Gene Hackman may be best known for movies like The French Connection and Superman but before he swore off violent roles in 2002, he managed to make quite a few trips to the Wild West. The dusty terrain suited him perfectly — it’s no coincidence that Gene Hackman earned the second of his two Oscars playing likable villain Little Bill in Clint Eastwood’s Unforgiven. Since he’s pretty much retired from acting (his last role was in 2004’s icky Welcome to Mooseport), Hackman fans will have to content themselves with dipping into his back catalog. The following list of his finest Westerns is an excellent place to start.
The Quick and the Dead (1995)
Some might call it over-directing, but swooping, craning, and spiraling camera work is what you expect of Sam Raimi. In The Quick and the Dead, Hackman plays the brutal mayor of a frontier town, making the movie an odd parallel to Unforgiven, where he similarly played a sadistic sheriff. But this is no phoned-in retread: Hackman gives a nuanced performance as the villainous gunman at the center of a quick-draw competition. He also manages to survive Raimi’s kinetic cinematography — no mean feat.
Wyatt Earp (1994)
This semi-biographical Western will always be compared to Tombstone, which beat it to the multiplex not to mention at the box office. Both had great casts, to be sure, but Hackman’s turn as Earp’s father Nicholas was almost enough to tip the scales in his movie’s favor. All Hackman needs is a couple minutes of screen time
to add immeasurable depth to a character, but he’s given precious little to work with here. For a bigger helping of Hackman goodness, you might want to try…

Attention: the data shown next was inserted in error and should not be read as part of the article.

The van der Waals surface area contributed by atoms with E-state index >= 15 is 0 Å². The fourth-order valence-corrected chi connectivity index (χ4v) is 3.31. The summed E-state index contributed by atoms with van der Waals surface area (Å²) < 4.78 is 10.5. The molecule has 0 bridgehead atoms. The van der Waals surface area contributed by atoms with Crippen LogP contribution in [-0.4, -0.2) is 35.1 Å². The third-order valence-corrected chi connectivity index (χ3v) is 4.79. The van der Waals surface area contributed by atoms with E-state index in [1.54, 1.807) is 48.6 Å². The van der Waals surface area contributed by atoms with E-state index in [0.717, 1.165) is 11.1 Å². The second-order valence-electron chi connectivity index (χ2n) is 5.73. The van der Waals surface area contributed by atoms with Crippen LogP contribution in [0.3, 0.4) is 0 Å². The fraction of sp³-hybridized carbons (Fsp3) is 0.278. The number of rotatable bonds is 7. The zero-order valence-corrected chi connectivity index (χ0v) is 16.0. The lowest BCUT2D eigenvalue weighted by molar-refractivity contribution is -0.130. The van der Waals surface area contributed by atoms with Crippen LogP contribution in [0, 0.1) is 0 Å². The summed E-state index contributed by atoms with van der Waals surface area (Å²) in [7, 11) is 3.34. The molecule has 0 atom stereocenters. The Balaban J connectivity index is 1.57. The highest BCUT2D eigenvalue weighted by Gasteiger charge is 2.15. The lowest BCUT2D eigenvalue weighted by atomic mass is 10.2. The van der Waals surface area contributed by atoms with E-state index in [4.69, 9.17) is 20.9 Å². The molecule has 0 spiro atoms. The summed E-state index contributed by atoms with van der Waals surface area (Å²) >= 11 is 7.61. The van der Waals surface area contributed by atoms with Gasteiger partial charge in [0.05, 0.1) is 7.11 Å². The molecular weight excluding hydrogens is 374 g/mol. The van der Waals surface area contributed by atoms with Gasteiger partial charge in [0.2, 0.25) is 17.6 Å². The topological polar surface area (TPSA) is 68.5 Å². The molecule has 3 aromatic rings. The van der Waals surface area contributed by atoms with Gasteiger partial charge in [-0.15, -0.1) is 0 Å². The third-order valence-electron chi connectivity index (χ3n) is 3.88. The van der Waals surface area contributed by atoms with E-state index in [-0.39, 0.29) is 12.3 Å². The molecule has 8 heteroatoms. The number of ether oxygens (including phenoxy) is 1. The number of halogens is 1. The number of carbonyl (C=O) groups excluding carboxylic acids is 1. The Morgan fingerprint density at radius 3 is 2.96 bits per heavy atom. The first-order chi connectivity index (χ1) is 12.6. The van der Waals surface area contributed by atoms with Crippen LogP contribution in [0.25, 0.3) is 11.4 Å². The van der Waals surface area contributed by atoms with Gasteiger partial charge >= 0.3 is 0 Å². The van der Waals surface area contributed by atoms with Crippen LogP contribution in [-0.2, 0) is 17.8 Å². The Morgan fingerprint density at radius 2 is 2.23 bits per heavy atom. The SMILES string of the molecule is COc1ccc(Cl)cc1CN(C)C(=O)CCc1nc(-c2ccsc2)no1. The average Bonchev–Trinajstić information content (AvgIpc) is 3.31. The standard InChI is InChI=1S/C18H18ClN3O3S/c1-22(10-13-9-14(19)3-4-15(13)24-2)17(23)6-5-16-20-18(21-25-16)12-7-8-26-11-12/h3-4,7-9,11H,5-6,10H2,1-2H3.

Geronimo: An American Legend (1993)
This movie’s main subject is, of course, the waning days of heroic Apache leader Geronimo. And a couple of old move warhorses are behind it — director Walter Hill (48 Hrs.) and writer John Milius (Red Dawn), the architects of the modern action movie. The movie practically wafts old boot leather, with Hackman clocking in a command performance as the stern but sympathetic Brigadier General George Crook. Just don’t confuse it with the made-for-TV movie with the same title that came out the very same year! Apples and oranges.
It was nearly twenty years between Bite the Bullet and Hackman’s next Western, but it was sure worth the wait. In Unforgiven, the actor’s great achievement is keeping his character Little Bill simultaneously repulsive and sympathetic. While he’s full of good intentions and suburban ideals, his commitment to law and order results in some pretty despicable things. The gulf between intention and action is what makes Hackman’s portrayal so magnetic, winning him an Oscar for Best Supporting Actor.
Bite the Bullet (1975)
This is one of Hackman’s first Western roles, and also one of his best. Hackman plays one of the riders in a cross-country horse race with a purse of $2,500 dollars awaiting the winner. Like always, Hackman manages to be both understated and commanding as Sam Clayton — a longtime cowboy with a love for horses and little patience for greenhorns. While James Coburn, Candice Bergen, and Airwolf‘s Jan-Michael Vincent may cloud the waters, it’s Hackman who draws the eye.
Zandy’s Bride (1974)
Both Hackman and his co-star Liv Ullmann are perfectly cast in this intimate Western romance, in which a crass pioneer man (Hackman) sends away for a mail-order bride, with whom he develops a loving relationship despite their combative early days together. The action’s a bit uneven, but Ullmann’s luminosity is a great foil for Hackman’s gruff malaise as they push and pull against the gorgeous looming backdrop of Big Sur. As a bonus, the movie was adapted by screenwriter Marc Norman, who went on to win the Oscar for Shakespeare in Love 25 years down the road.
The Hunting Party (1971)
Warning: This weird Western is for die-hard Hackman fans only. As rich, mean Texas rancher Brandt Ruger, a very young Hackman spends much of the movie galloping around with his fancy friends chasing after the illiterate outlaw (Oliver Reed) who made off with his wife (Candice Bergen). Hackman shows glimmers of the glittering villains he would portray later in life as he stalks the pair with a viciousness that portends the violence to come — which is considerable, to say the least.